Throughout Train to Pakistan, Cracking India, and The Inheritance of Loss, there are two narratives: we are shown the character's personal narrative, and the narrative of the nation. In each of these novels, we are shown at least one, if not many, relationship narratives, which prove to almost go against the narrative of the nation which is about division. The two narratives within these books interact in a very complex, multi-layered, and interesting way. The romantic relationships are twisted when they are seen as representative of an aspect of the national narrative of divorce. The romance narratives speak to the national one by giving an example of the way the crisis India faced interacted with those who resided within its ever changing borders.
In my previous essay, I mentioned the importance of noting that India was being raped not by strangers, but by its own people. This thought can be perceived in each of these books, and constitutes one of the first steps in understanding the conflict that engulfed India. The next step is to understand how the division of India sliced apart relationships and consequently, its citizens were forced to establish a new understanding of their identity. This is where the national narrative interacts with the personal narrative. The new identities facilitate the violence and change of relationships and due to being established by the national narrative, they bring the divorce of the nation into the personal lives of the characters. In Jawaharlal Nehru's Speech On the Granting of Indian Independence on August 14, 1947, he stated that We [the Independent India and its citizens] have to build the noble mansion of free India where all her children may dwell. There is an attempt to make the national movement a way to unite the vast groups within the nation, but we instead see unity being taken away from the nation and given more so to the flags of the various religions.
[...] The summery of the book says this love endures through the dark age they live, in some ways it does, since that hope for a better future is survives all the attempts to snuff it out, but by the end of the novel there is an echo which the reader can hear, and that echo is the sound of the unity within the village shattering. “Train to Pakistan” shows how quickly unity falls apart among the stress the nation put upon its people. [...]
[...] He becomes a member of the mob, and has an interesting place in regards to it. When the mob assaults the Parsee house looking for Hindus, it is Ice-Candy-Man who gets the whereabouts of the hidden Ayah. Ice-Candy-Man tells Lenny that he is meant to “protect Ayah with [his] (page 194). He then betrays this statement to allow Ayah to get raped, become a prostitute, and later on become his wife. Ice-Candy-Man gets taken up by this feeling, and takes Ayah away from the Parsee family. [...]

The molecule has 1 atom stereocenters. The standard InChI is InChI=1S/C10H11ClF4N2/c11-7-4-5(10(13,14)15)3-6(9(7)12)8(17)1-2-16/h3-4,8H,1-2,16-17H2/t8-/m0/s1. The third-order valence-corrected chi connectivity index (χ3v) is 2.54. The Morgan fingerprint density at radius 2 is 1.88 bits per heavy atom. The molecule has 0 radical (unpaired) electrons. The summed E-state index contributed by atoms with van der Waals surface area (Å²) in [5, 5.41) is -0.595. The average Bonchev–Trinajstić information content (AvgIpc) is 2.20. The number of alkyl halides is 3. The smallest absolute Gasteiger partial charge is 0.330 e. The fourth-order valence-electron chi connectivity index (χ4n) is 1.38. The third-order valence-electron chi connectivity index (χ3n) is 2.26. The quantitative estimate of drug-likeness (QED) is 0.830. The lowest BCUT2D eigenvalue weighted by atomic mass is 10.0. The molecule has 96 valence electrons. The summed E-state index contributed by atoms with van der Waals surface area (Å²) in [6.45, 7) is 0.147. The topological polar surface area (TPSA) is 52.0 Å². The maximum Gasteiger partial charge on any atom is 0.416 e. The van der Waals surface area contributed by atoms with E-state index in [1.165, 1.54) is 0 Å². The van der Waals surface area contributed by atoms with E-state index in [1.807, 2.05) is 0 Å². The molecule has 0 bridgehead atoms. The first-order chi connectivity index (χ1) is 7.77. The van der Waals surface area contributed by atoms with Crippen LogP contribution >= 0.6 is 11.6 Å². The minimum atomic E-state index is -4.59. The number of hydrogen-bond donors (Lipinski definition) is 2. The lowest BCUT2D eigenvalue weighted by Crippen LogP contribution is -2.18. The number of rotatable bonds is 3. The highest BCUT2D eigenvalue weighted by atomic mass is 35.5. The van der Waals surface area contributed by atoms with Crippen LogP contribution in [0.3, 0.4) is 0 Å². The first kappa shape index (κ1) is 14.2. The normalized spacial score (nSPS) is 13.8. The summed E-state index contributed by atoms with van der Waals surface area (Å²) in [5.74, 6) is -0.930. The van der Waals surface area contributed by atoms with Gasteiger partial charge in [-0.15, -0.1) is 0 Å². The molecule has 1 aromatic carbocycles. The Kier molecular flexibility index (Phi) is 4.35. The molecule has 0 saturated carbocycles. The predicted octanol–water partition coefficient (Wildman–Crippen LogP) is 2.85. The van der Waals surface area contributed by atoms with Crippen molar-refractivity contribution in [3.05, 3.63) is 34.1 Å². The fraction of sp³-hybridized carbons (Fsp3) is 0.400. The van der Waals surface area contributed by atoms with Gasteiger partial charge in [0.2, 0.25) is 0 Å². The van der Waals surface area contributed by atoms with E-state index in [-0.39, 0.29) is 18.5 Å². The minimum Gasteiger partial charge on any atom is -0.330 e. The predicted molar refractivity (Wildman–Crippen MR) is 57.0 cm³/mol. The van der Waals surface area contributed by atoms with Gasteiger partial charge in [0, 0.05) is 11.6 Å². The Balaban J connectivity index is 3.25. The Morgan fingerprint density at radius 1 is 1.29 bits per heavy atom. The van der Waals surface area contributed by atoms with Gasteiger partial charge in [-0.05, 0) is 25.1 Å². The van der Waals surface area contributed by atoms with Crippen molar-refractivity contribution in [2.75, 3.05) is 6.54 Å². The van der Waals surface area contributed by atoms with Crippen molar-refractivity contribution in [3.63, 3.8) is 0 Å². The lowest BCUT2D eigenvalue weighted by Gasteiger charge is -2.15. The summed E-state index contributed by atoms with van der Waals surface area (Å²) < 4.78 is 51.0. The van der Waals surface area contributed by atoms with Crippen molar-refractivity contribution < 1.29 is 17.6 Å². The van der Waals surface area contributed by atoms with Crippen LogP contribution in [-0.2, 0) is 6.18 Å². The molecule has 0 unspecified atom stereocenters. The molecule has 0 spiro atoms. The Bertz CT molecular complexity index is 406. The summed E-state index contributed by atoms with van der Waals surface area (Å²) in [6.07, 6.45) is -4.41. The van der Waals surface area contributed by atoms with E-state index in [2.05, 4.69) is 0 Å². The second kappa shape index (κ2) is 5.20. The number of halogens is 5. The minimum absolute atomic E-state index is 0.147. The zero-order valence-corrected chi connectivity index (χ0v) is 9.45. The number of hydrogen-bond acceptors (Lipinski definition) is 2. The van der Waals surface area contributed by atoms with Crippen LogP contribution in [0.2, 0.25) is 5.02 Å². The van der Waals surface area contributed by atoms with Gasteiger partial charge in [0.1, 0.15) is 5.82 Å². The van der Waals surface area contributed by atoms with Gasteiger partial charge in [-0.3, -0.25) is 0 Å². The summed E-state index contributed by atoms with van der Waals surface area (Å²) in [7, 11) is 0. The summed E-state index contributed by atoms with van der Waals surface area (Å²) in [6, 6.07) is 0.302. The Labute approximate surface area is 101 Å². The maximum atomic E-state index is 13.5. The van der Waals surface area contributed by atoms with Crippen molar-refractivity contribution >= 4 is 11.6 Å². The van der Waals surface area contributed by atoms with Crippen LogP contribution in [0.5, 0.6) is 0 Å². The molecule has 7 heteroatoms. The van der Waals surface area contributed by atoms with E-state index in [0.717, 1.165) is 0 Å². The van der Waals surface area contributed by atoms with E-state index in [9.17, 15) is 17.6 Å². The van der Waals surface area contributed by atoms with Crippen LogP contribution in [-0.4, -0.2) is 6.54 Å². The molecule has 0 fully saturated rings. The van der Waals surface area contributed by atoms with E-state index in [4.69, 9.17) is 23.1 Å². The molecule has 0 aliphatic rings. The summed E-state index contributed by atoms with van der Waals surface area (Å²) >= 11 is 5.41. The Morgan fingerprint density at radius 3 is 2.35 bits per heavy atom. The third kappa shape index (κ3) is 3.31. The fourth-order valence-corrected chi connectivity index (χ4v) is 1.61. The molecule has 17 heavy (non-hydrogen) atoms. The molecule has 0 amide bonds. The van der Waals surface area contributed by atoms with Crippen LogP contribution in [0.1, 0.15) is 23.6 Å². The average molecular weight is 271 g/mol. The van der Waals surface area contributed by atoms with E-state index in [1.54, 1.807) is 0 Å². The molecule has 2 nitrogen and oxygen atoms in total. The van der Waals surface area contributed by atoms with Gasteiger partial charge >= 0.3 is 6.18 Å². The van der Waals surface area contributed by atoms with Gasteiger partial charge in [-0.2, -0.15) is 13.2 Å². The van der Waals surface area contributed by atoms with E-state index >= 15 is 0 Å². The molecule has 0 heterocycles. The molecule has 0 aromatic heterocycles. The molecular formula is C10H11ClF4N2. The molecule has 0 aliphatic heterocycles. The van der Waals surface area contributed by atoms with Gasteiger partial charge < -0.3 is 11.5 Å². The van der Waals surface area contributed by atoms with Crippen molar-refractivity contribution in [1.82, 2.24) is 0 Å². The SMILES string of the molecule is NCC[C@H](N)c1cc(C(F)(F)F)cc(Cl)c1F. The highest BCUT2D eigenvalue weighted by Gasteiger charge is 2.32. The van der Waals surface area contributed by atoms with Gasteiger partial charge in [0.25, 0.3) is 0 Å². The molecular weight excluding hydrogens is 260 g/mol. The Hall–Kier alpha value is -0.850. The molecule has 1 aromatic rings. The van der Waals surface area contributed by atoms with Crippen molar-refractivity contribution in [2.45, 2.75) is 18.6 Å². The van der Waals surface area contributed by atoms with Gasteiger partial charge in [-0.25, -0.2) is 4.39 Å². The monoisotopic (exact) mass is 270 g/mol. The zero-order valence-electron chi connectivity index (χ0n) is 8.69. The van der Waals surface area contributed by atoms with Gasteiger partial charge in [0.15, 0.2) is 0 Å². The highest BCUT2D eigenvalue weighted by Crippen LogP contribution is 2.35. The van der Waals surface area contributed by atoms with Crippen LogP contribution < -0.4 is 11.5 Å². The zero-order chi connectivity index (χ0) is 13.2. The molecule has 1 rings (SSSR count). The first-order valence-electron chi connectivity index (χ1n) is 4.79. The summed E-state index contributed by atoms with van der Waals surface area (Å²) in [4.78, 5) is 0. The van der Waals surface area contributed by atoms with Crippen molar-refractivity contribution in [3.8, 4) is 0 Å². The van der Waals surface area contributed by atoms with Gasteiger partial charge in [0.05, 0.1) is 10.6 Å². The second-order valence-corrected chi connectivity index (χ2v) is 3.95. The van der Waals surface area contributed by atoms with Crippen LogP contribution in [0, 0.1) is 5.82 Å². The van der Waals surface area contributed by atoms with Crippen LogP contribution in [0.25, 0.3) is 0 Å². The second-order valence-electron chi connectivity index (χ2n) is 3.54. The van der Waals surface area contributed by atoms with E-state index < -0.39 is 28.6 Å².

[...] We see a path here where the national narrative of divorce starts to divide its people and in doing so creates unimaginable spasms of violence. Ayah and Ice-Candy-Man's relationship stands as an example of how a world of violence can create relationships between people. Their relationship is one that holds Ayah in and makes her feel dead. If we look at the novel as showing us various relationships grown through violence we can see how the various groups could once live peacefully together as brothers and comrades, but the national turmoil turns them into enemies: changing the way these groups will interact and relate forever. [...]
[...] We see a love relationship between Sai, a very westernized Indian, and Gyan has become drunk on the need to create a new identity of himself through revolting for a new country to call his own. Gyan start to notice how his newly formed identity is changing his current relationships, such as his love affair with Sai. Gyan says, [Sai] was defining his hatred, he thought. Through her, he caught sight of it -oh and then he couldn't resist sharpening it, if only for clarity's sake.” (Page 190). [...]
[...] The sikh priest murmurs the evening prayer to a semicircle of drowsy old men and women the children are asleep. The older people wait for its [the Goods train that is the towns goodnight call] rumble over the bridge to lull them to slumber. Then life in Mano Majra is stilled, save for the dogs barking at the trains that past at night.” (page This passage gives a great view at the way these two groups are able to live together, pray together, and sleep in houses next to each other, without any fear or feeling of distain for each other. [...]
using our reader.